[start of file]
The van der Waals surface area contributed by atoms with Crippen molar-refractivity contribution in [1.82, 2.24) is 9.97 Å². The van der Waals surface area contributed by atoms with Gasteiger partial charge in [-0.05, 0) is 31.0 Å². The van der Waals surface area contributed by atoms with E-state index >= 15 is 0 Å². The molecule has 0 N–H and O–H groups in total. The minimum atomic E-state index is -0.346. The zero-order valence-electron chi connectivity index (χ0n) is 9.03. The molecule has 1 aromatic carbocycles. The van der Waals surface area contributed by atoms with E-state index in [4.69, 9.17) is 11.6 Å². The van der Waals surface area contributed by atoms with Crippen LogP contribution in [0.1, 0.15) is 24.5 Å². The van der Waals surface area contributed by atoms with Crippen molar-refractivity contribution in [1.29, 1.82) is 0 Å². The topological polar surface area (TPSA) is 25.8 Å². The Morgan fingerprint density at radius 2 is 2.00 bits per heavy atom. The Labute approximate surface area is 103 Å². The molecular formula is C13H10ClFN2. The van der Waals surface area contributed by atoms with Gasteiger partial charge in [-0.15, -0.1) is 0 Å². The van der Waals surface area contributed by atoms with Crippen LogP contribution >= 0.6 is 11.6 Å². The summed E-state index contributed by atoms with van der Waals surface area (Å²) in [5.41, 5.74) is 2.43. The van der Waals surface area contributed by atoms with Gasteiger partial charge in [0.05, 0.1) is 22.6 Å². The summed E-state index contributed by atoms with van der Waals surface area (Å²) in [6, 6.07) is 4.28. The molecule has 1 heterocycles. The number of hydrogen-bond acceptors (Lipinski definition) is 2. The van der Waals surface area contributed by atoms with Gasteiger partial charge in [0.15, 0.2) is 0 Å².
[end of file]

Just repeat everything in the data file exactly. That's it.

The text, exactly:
The van der Waals surface area contributed by atoms with Crippen molar-refractivity contribution in [1.82, 2.24) is 9.97 Å². The van der Waals surface area contributed by atoms with Gasteiger partial charge in [-0.05, 0) is 31.0 Å². The van der Waals surface area contributed by atoms with E-state index >= 15 is 0 Å². The molecule has 0 N–H and O–H groups in total. The minimum atomic E-state index is -0.346. The zero-order valence-electron chi connectivity index (χ0n) is 9.03. The molecule has 1 aromatic carbocycles. The van der Waals surface area contributed by atoms with E-state index in [4.69, 9.17) is 11.6 Å². The van der Waals surface area contributed by atoms with Crippen LogP contribution in [0.1, 0.15) is 24.5 Å². The van der Waals surface area contributed by atoms with Crippen molar-refractivity contribution in [1.29, 1.82) is 0 Å². The topological polar surface area (TPSA) is 25.8 Å². The Morgan fingerprint density at radius 2 is 2.00 bits per heavy atom. The Labute approximate surface area is 103 Å². The molecular formula is C13H10ClFN2. The van der Waals surface area contributed by atoms with Gasteiger partial charge in [-0.15, -0.1) is 0 Å². The van der Waals surface area contributed by atoms with Crippen LogP contribution >= 0.6 is 11.6 Å². The summed E-state index contributed by atoms with van der Waals surface area (Å²) in [5.41, 5.74) is 2.43. The van der Waals surface area contributed by atoms with Gasteiger partial charge in [0.05, 0.1) is 22.6 Å². The summed E-state index contributed by atoms with van der Waals surface area (Å²) in [6, 6.07) is 4.28. The molecule has 1 heterocycles. The number of hydrogen-bond acceptors (Lipinski definition) is 2. The van der Waals surface area contributed by atoms with Gasteiger partial charge in [0.15, 0.2) is 0 Å².